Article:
- Mutagenic (can cause cell mutation)
- Skin Irritant
…made me certain that these were not things I wanted anywhere near my food garden. Water-based wood stains are a better option and contain few if any dangerous chemicals. That said, I wouldn’t take a swig.
While the big box water-based stains would have done the trick, it comes down to a bigger issue. Responsible production. I like knowing that what I use is produced in an environmentally conscious way. Finding a company that checks both those boxes was proving difficult until I came across Vermont Natural Coatings and their PolyWhey Exterior Wood Stain. According to the company, it’s safe for decks, raised beds, fencing, siding and outdoor furniture. They don’t recommend it for use on of IPE, mahogany or other exotic wood surfaces. But here’s the unique thing about this stain, the whey ingredient is a byproduct of the cheese making process.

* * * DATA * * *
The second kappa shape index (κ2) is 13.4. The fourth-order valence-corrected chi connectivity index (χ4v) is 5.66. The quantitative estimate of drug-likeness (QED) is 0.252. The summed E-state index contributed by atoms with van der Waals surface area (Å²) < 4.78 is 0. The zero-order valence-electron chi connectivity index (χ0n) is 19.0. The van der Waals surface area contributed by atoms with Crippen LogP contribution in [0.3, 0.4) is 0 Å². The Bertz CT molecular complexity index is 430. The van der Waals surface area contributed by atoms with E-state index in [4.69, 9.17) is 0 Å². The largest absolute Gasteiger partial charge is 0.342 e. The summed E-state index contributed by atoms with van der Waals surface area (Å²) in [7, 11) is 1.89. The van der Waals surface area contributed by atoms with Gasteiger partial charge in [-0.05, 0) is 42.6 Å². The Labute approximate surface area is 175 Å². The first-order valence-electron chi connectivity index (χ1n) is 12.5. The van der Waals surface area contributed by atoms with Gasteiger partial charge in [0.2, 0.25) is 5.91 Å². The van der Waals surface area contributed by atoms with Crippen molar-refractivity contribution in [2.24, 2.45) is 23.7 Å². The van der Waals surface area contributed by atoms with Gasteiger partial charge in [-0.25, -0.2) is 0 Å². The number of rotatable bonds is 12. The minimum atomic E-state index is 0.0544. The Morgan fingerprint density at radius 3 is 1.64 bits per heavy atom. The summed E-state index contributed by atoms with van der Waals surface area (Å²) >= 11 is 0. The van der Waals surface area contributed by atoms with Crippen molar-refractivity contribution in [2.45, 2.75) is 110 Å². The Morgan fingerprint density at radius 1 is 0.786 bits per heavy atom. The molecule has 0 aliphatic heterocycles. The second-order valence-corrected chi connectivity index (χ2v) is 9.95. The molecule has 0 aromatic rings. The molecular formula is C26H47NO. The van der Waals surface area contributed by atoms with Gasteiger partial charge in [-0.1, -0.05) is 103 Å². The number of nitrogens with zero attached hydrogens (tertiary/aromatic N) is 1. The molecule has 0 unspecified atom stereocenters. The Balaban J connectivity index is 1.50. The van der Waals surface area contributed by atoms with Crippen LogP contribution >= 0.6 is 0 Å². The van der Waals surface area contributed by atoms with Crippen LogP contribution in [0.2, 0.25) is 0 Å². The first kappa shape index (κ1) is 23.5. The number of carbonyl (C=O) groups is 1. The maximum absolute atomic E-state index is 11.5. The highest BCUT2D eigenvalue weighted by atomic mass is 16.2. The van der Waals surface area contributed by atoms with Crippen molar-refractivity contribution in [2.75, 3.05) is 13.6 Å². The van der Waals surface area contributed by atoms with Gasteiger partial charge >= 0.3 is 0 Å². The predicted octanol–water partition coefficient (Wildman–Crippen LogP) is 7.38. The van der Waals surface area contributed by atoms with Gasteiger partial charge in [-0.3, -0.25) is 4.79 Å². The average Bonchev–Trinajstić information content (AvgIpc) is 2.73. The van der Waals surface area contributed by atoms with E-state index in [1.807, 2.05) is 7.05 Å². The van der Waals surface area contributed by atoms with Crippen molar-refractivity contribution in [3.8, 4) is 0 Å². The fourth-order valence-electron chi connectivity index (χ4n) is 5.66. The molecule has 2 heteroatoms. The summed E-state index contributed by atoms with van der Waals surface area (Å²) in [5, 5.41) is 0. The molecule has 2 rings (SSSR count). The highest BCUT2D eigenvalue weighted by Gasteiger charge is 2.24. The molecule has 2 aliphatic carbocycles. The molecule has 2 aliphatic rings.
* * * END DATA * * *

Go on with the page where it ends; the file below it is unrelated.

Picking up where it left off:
Here’s what they have to say about it…
“Developed through collaboration with scientists at the University of Vermont and local woodworkers, PolyWhey replaces toxic ingredients traditionally found in high performance wood finishes. Water-based and containing up to 45% renewable ingredients, our coatings are formulated to meet the highest quality specifications while meeting the safest standards in the industry. The durability of a wood finish is determined by the strength of its cross linkers. Polymerized whey proteins provide much stronger cross linking than other wood finishes. PolyWhey® uses these proteins instead of toxic ingredients found in traditional wood finish. The result is a lasting, beautiful finish that is safe for people, pets and the environment.”